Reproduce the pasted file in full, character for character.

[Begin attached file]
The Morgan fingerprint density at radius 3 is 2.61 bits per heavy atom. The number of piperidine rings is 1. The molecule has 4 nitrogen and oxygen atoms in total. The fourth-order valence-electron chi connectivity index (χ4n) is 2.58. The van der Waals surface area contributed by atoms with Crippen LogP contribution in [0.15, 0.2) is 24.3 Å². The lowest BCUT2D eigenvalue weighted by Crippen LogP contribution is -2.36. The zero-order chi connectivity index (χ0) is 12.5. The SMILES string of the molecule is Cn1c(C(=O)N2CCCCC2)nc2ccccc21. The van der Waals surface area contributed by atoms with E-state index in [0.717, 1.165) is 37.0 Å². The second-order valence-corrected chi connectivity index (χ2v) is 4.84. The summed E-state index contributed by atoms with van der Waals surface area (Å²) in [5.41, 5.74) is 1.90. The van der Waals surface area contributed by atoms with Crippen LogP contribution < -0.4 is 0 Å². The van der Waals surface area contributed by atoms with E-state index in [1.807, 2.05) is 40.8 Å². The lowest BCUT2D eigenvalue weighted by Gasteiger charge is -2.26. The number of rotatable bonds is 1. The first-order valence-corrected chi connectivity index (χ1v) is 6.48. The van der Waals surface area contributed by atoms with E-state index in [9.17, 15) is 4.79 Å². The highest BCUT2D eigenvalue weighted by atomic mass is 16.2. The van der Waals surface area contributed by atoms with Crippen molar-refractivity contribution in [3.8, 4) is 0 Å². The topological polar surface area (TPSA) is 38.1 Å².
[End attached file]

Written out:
The Morgan fingerprint density at radius 3 is 2.61 bits per heavy atom. The number of piperidine rings is 1. The molecule has 4 nitrogen and oxygen atoms in total. The fourth-order valence-electron chi connectivity index (χ4n) is 2.58. The van der Waals surface area contributed by atoms with Crippen LogP contribution in [0.15, 0.2) is 24.3 Å². The lowest BCUT2D eigenvalue weighted by Crippen LogP contribution is -2.36. The zero-order chi connectivity index (χ0) is 12.5. The SMILES string of the molecule is Cn1c(C(=O)N2CCCCC2)nc2ccccc21. The van der Waals surface area contributed by atoms with E-state index in [0.717, 1.165) is 37.0 Å². The second-order valence-corrected chi connectivity index (χ2v) is 4.84. The summed E-state index contributed by atoms with van der Waals surface area (Å²) in [5.41, 5.74) is 1.90. The van der Waals surface area contributed by atoms with Crippen LogP contribution < -0.4 is 0 Å². The van der Waals surface area contributed by atoms with E-state index in [1.807, 2.05) is 40.8 Å². The lowest BCUT2D eigenvalue weighted by Gasteiger charge is -2.26. The number of rotatable bonds is 1. The first-order valence-corrected chi connectivity index (χ1v) is 6.48. The van der Waals surface area contributed by atoms with E-state index in [9.17, 15) is 4.79 Å². The highest BCUT2D eigenvalue weighted by atomic mass is 16.2. The van der Waals surface area contributed by atoms with Crippen molar-refractivity contribution in [3.8, 4) is 0 Å². The topological polar surface area (TPSA) is 38.1 Å².